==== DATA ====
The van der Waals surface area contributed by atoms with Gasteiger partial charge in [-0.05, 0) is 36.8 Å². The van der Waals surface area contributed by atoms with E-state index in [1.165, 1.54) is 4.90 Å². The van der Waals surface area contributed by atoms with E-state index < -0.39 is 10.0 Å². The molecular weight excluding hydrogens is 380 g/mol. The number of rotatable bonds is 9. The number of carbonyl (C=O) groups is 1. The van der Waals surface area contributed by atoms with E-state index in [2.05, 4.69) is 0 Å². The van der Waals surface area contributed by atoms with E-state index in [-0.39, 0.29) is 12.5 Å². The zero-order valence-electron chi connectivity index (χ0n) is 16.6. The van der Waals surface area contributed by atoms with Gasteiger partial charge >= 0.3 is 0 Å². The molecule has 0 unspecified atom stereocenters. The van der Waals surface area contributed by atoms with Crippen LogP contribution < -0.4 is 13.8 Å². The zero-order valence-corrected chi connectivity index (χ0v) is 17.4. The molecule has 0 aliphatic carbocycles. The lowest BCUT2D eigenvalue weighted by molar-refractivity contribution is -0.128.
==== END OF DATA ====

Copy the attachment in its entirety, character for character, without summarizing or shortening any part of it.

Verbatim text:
The van der Waals surface area contributed by atoms with Gasteiger partial charge in [-0.05, 0) is 36.8 Å². The van der Waals surface area contributed by atoms with E-state index in [1.165, 1.54) is 4.90 Å². The van der Waals surface area contributed by atoms with E-state index < -0.39 is 10.0 Å². The molecular weight excluding hydrogens is 380 g/mol. The number of rotatable bonds is 9. The number of carbonyl (C=O) groups is 1. The van der Waals surface area contributed by atoms with E-state index in [2.05, 4.69) is 0 Å². The van der Waals surface area contributed by atoms with E-state index in [-0.39, 0.29) is 12.5 Å². The zero-order valence-electron chi connectivity index (χ0n) is 16.6. The van der Waals surface area contributed by atoms with Gasteiger partial charge >= 0.3 is 0 Å². The molecule has 0 unspecified atom stereocenters. The van der Waals surface area contributed by atoms with Crippen LogP contribution < -0.4 is 13.8 Å². The zero-order valence-corrected chi connectivity index (χ0v) is 17.4. The molecule has 0 aliphatic carbocycles. The lowest BCUT2D eigenvalue weighted by molar-refractivity contribution is -0.128.